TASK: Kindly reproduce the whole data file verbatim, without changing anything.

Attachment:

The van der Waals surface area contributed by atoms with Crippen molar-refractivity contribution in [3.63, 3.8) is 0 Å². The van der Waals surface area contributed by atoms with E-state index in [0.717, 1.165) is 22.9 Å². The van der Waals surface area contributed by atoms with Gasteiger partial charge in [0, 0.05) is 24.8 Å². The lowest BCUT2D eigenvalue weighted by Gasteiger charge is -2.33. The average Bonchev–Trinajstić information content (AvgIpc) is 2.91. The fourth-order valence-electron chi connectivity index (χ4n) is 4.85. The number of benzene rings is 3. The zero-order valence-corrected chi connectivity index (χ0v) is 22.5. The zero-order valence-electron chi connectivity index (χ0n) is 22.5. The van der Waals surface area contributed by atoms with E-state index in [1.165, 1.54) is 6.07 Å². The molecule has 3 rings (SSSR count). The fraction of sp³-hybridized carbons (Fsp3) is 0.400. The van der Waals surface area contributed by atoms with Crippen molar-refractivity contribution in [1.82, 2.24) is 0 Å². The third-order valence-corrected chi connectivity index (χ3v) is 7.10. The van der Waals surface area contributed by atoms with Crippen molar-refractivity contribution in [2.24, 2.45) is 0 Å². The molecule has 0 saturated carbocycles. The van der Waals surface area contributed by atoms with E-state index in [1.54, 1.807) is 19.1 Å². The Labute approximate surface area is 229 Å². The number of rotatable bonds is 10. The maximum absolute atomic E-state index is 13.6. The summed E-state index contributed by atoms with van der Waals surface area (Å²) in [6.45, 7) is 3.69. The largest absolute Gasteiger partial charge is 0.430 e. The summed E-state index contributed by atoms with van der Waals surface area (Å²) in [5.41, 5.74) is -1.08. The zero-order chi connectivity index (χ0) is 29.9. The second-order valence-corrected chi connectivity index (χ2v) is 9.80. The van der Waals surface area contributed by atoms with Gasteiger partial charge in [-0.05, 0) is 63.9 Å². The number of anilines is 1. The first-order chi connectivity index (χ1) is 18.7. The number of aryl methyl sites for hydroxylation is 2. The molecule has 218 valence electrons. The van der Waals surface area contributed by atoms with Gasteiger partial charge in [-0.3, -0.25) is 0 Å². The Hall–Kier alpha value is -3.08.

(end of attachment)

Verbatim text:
The van der Waals surface area contributed by atoms with Crippen molar-refractivity contribution in [3.63, 3.8) is 0 Å². The van der Waals surface area contributed by atoms with E-state index in [0.717, 1.165) is 22.9 Å². The van der Waals surface area contributed by atoms with Gasteiger partial charge in [0, 0.05) is 24.8 Å². The lowest BCUT2D eigenvalue weighted by Gasteiger charge is -2.33. The average Bonchev–Trinajstić information content (AvgIpc) is 2.91. The fourth-order valence-electron chi connectivity index (χ4n) is 4.85. The number of benzene rings is 3. The zero-order valence-corrected chi connectivity index (χ0v) is 22.5. The zero-order valence-electron chi connectivity index (χ0n) is 22.5. The van der Waals surface area contributed by atoms with E-state index in [1.165, 1.54) is 6.07 Å². The molecule has 3 rings (SSSR count). The fraction of sp³-hybridized carbons (Fsp3) is 0.400. The van der Waals surface area contributed by atoms with Crippen molar-refractivity contribution in [1.82, 2.24) is 0 Å². The third-order valence-corrected chi connectivity index (χ3v) is 7.10. The van der Waals surface area contributed by atoms with Crippen molar-refractivity contribution in [2.24, 2.45) is 0 Å². The molecule has 0 saturated carbocycles. The van der Waals surface area contributed by atoms with E-state index in [1.54, 1.807) is 19.1 Å². The Labute approximate surface area is 229 Å². The number of rotatable bonds is 10. The maximum absolute atomic E-state index is 13.6. The summed E-state index contributed by atoms with van der Waals surface area (Å²) in [6.45, 7) is 3.69. The largest absolute Gasteiger partial charge is 0.430 e. The summed E-state index contributed by atoms with van der Waals surface area (Å²) in [5.41, 5.74) is -1.08. The zero-order chi connectivity index (χ0) is 29.9. The second-order valence-corrected chi connectivity index (χ2v) is 9.80. The van der Waals surface area contributed by atoms with Gasteiger partial charge in [-0.05, 0) is 63.9 Å². The number of anilines is 1. The first-order chi connectivity index (χ1) is 18.7. The number of aryl methyl sites for hydroxylation is 2. The molecule has 218 valence electrons. The van der Waals surface area contributed by atoms with Gasteiger partial charge in [-0.3, -0.25) is 0 Å². The Hall–Kier alpha value is -3.08.